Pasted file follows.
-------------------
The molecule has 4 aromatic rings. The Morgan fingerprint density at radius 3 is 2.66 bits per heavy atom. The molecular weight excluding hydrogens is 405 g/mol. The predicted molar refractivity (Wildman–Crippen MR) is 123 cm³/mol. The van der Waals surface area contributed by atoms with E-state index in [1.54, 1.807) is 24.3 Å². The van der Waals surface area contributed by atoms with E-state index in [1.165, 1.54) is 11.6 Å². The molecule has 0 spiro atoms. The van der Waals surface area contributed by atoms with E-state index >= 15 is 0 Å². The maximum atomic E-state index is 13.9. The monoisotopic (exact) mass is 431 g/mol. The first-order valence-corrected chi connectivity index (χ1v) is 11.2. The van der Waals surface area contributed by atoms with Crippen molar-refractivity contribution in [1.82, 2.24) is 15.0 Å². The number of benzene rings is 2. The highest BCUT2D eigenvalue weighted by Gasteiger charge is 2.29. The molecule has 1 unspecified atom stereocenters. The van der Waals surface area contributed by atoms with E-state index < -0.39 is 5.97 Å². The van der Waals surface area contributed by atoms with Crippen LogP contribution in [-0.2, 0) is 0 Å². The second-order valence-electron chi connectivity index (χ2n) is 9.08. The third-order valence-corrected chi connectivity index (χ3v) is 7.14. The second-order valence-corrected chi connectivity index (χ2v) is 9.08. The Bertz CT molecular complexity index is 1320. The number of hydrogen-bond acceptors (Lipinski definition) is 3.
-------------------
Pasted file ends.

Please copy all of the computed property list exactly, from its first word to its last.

The molecule has 4 aromatic rings. The Morgan fingerprint density at radius 3 is 2.66 bits per heavy atom. The molecular weight excluding hydrogens is 405 g/mol. The predicted molar refractivity (Wildman–Crippen MR) is 123 cm³/mol. The van der Waals surface area contributed by atoms with E-state index in [1.54, 1.807) is 24.3 Å². The van der Waals surface area contributed by atoms with E-state index in [1.165, 1.54) is 11.6 Å². The molecule has 0 spiro atoms. The van der Waals surface area contributed by atoms with E-state index >= 15 is 0 Å². The maximum atomic E-state index is 13.9. The monoisotopic (exact) mass is 431 g/mol. The first-order valence-corrected chi connectivity index (χ1v) is 11.2. The van der Waals surface area contributed by atoms with Crippen molar-refractivity contribution in [1.82, 2.24) is 15.0 Å². The number of benzene rings is 2. The highest BCUT2D eigenvalue weighted by Gasteiger charge is 2.29. The molecule has 1 unspecified atom stereocenters. The van der Waals surface area contributed by atoms with E-state index < -0.39 is 5.97 Å². The van der Waals surface area contributed by atoms with Crippen LogP contribution in [-0.2, 0) is 0 Å². The second-order valence-electron chi connectivity index (χ2n) is 9.08. The third-order valence-corrected chi connectivity index (χ3v) is 7.14. The second-order valence-corrected chi connectivity index (χ2v) is 9.08. The Bertz CT molecular complexity index is 1320. The number of hydrogen-bond acceptors (Lipinski definition) is 3.